Women-owned businesses. Of the world’s 1 billion people living in poverty, 70 percent are women. For women, access to capital is rare. Less than 7 percent of venture capital goes to companies started by women. Programs that find a market often struggle to meet the scale required by most multinational retailers. To address these challenges, Walmart created Women Empowered Together, an online platform to help women business owners around the world drive income and sustainable growth and to help Walmart achieve its goal of sourcing $20 billion from women-owned businesses over the next five years.


People at risk of river blindness. 18 million people in 30 countries suffer from onchocerciasis (a.k.a., river blindness). Each year Merck donates hundreds of millions of doses of its product Mectizan, but it also has created a replicable model for distributing Mectizan, along with other drugs, so that volunteers can treat several debilitating diseases in hard-to-reach places. Last year alone, tens of millions of people received treatment for river blindness, and millions received treatment for other diseases through these volunteer drug distributors. Treatment reached 117,000 communities in 28 countries in Africa, six countries in Latin America, and in Yemen. Disease transmission has been interrupted—meaning that no new cases have been identified—in four of the six affected countries in Latin America and nine regions in five African countries.


The environment. UPS delivers a lot more than just boxes and packages. Its massive network of 400,000 employees and world class transportation and logistics systems have helped steward our environment and create social value. By aggregating the more than 4 billion shipments in its global network in 2012, UPS helped minimize the fuel and emissions footprint of each shipment. Moreover, the company’s sustainability efforts and community investment projects continue to generate significant economic and social benefit. In 2012, UPSers and UPS contributed nearly $100 million in funding, up from $93 million in 2011. This included in-kind donations of $2.6 million. Its global community and volunteer efforts generated 1.8 million service hours—the equivalent of $40.6 million in monetized social value.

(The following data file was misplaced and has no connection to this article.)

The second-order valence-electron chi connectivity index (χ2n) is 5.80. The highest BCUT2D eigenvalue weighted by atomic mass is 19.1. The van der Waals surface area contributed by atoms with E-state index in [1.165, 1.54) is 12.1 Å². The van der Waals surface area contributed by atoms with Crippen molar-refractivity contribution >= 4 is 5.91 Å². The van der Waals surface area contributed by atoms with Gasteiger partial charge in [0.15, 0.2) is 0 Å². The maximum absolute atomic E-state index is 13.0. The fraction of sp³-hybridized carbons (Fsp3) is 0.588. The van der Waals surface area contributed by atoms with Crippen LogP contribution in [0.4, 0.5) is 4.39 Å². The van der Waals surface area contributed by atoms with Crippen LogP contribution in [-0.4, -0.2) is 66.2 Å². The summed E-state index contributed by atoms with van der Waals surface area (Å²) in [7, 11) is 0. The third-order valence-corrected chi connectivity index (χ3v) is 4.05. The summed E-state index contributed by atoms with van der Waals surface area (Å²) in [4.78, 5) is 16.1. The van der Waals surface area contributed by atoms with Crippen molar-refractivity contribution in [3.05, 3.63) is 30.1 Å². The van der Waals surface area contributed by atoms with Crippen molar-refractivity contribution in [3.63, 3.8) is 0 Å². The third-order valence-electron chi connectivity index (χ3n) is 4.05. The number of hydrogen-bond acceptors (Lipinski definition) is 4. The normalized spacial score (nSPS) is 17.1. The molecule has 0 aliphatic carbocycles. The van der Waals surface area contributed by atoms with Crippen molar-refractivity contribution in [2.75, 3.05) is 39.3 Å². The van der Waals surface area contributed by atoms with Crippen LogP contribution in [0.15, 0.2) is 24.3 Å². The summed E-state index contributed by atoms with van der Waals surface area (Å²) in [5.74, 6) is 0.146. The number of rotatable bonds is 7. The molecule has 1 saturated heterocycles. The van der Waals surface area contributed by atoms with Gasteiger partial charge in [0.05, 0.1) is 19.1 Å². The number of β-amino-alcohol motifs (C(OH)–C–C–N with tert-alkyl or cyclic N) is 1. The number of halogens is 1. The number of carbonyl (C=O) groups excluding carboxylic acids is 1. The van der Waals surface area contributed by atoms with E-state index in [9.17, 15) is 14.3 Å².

Kids applying to college. The complexity of filing for federal financial aid is one of the biggest barriers standing between low-income students and a college degree. To make it easier, the National Community Tax Coalition, with exclusive funding from the Citi Foundation, created Financial Aid U (FAU) to provide free tax preparation for low-income families alongside financial aid education and assistance in completing the Free Application for Federal Student Aid (FAFSA). Since 2008, the Citi Foundation has provided more than $4 million in funding for FAU, helping more than 8,000 students across nine states and driving federal policy to simplify financial aid. Further,

more than 65 Citi employees have delivered in excess of 1,300 hours of volunteer service at tax sites and school events. Of the 3,390 students who received FAFSA services during the 2012 tax season, 54 percent enrolled in college by November 2012. FAU provided these students with access to an estimated $23.5 million in federal and state grant and loan funding.


Landfills. According to the World Bank, urban populations worldwide create 1.3 billion tons of solid waste per year, and more than half of that ends up in landfills. In 2009, Hilton Worldwide made a bold commitment to reduce waste by 20 percent in five years. To meet this goal, Hilton Worldwide created LightStay, a proprietary sustainability management system to support initiatives at individual properties around the world. Since 2009, Hilton Worldwide has reduced waste output by 23 percent, achieving its goal more than two years early.


These good corporate citizens didn’t do these things just to get a piece of lucite and attend a fancy ceremony. But the Business Civic Leadership Centers believes that conferring such honors encourages more companies to follow suit. While the trophies went to a few companies, we all own that night. Join me in congratulating these incredible corporate citizens. Tweet me your thoughts and ideas: @rjcrespin.